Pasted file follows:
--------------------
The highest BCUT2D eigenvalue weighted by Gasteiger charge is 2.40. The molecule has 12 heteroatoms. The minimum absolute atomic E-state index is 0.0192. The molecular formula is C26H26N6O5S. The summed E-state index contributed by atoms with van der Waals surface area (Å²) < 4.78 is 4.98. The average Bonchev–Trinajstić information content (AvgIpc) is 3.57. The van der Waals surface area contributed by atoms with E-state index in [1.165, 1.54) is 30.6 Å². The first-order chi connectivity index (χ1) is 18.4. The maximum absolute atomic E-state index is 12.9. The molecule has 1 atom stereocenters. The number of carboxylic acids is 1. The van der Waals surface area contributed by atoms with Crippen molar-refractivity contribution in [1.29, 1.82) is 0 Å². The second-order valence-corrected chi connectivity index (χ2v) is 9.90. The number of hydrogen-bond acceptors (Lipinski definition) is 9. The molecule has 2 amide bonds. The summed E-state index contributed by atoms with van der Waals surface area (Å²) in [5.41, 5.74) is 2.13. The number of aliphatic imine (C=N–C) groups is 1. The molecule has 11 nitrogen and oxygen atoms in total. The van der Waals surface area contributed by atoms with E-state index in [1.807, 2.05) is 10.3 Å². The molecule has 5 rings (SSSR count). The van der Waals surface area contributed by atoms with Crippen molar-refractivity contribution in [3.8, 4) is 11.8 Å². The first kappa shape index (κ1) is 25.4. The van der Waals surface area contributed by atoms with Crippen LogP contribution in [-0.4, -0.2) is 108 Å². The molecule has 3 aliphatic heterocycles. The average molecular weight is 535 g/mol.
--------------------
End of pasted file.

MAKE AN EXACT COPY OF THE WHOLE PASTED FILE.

The highest BCUT2D eigenvalue weighted by Gasteiger charge is 2.40. The molecule has 12 heteroatoms. The minimum absolute atomic E-state index is 0.0192. The molecular formula is C26H26N6O5S. The summed E-state index contributed by atoms with van der Waals surface area (Å²) < 4.78 is 4.98. The average Bonchev–Trinajstić information content (AvgIpc) is 3.57. The van der Waals surface area contributed by atoms with E-state index in [1.165, 1.54) is 30.6 Å². The first-order chi connectivity index (χ1) is 18.4. The maximum absolute atomic E-state index is 12.9. The molecule has 1 atom stereocenters. The number of carboxylic acids is 1. The van der Waals surface area contributed by atoms with Crippen molar-refractivity contribution in [1.29, 1.82) is 0 Å². The second-order valence-corrected chi connectivity index (χ2v) is 9.90. The number of hydrogen-bond acceptors (Lipinski definition) is 9. The molecule has 2 amide bonds. The summed E-state index contributed by atoms with van der Waals surface area (Å²) in [5.41, 5.74) is 2.13. The number of aliphatic imine (C=N–C) groups is 1. The molecule has 11 nitrogen and oxygen atoms in total. The van der Waals surface area contributed by atoms with E-state index in [1.807, 2.05) is 10.3 Å². The molecule has 5 rings (SSSR count). The van der Waals surface area contributed by atoms with Crippen molar-refractivity contribution in [3.8, 4) is 11.8 Å². The first kappa shape index (κ1) is 25.4. The van der Waals surface area contributed by atoms with Crippen LogP contribution in [-0.4, -0.2) is 108 Å². The molecule has 3 aliphatic heterocycles. The average molecular weight is 535 g/mol.